How Japan’s New 6-Month Digital Nomad Visa Works

The visa is aimed at high-income workers: You'll need to earn the equivalent of 10 million yen annually to qualify for it.

Japan might be the next big destination for digital nomads in 2024. At least, for six months at a time. The country has just introduced a new visa aimed at allowing remote workers to spend half a year working from the East Asian island country.

The list of eligible entities covers 49 different countries and territories, with the US, Canada, the EU, and Australia among them.

Ultimately, the visa looks set to give Japan’s tourist economy a shot in the arm. However, there’s a laundry list of stipulations surrounding what this visa allows you to do. Here’s what to know about the new visa and if you can take advantage of it.

New Japan Digital Nomad Visa: Eligibility Requirements

Are you eligible? You’ll need to meet a lot more qualifications than just your country and an up-to-date passport.

Here are the key requirements that we know about so far — although much still has to be clarified about the paperwork, so there may be more in the future.

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  • Salary: You’ll need to earn the equivalent of 10 million yen annually, minimum. That’s about $66,500 in US dollars or £52,500 in British pound sterling.
  • Your country must have a tax treaty with Japan. This helps you avoid being taxed twice, which is any digital nomad rookie’s nightmare.
  • You must have private insurance.
  • You can bring your spouse and children with you for the duration of the visa.
  • You must leave Japan for six months once the visa is over before you can reapply.

One big warning worth mentioning for LGBTQ+ nomads considering bringing their spouses: Japan does not nationally recognize same-sex marriages.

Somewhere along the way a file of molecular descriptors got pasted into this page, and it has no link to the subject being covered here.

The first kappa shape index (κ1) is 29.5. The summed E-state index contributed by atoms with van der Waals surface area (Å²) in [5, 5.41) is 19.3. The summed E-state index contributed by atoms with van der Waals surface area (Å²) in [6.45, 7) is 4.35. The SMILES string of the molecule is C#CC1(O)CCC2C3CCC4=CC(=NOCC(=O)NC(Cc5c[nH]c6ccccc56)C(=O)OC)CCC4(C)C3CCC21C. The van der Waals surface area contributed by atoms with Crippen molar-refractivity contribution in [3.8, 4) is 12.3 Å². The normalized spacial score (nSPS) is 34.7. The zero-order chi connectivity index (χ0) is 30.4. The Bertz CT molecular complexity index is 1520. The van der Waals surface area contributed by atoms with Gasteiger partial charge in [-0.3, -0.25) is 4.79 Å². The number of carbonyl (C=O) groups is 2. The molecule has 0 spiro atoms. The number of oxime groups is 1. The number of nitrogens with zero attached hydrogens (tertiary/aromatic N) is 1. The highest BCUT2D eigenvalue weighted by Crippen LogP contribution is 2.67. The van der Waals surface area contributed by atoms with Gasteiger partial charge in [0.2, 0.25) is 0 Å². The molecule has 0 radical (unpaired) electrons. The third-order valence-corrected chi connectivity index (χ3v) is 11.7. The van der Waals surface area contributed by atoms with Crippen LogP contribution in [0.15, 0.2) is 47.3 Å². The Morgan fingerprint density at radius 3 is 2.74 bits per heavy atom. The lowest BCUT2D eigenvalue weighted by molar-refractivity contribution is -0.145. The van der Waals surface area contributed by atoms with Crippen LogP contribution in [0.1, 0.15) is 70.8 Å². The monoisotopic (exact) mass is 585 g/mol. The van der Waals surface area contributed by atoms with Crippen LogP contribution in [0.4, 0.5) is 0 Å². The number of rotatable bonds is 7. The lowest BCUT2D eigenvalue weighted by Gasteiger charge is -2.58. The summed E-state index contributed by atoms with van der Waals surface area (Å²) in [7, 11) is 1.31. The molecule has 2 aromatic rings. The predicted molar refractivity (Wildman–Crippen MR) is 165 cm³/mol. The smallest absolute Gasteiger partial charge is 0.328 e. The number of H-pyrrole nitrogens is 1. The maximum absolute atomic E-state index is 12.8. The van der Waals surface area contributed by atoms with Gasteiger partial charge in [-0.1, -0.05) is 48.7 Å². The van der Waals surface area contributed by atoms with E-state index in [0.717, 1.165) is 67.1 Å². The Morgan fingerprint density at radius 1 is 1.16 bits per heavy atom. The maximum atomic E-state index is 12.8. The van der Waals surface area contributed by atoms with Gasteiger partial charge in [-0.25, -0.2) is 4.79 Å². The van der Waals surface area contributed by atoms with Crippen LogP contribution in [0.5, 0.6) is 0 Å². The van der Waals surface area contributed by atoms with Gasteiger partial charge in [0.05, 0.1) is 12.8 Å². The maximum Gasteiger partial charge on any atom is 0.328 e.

The New Visa Isn’t a Path to Japanese Citzenship

Users of the visa will not be included in resident records or granted residency cards, so this visa isn’t a path to establishing yourself in Japan on a permanent basis.

Pair this with the fact that Japan wants everyone on its new visa to leave for a minimum of another six months once their time in Japan is over, and it seems likely that the new visa is aimed at bringing in tourism funds without a lasting impact on the makeup of the nation itself.

One extra wrinkle to keep in mind: You may already be able to spend 90 days in Japan without the hassle of getting the six-month visa. Visitors from 70 different countries and regions are currently granted a 90-day visa extemption for both tourism and business use upon landing in the country, according to travel site Lonely Planet.

Japan is a popular destination for digital nomads in 2024, along with plenty of other great countries that we’ve covered in the past.

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Adam is a writer at and has worked as a tech writer, blogger and copy editor for more than a decade. He was a Forbes Contributor on the publishing industry, for which he was named a Digital Book World 2018 award finalist. His work has appeared in publications including Popular Mechanics and IDG Connect, and his art history book on 1970s sci-fi, 'Worlds Beyond Time,' is out from Abrams Books in July 2023. In the meantime, he's hunting down the latest news on VPNs, POS systems, and the future of tech.
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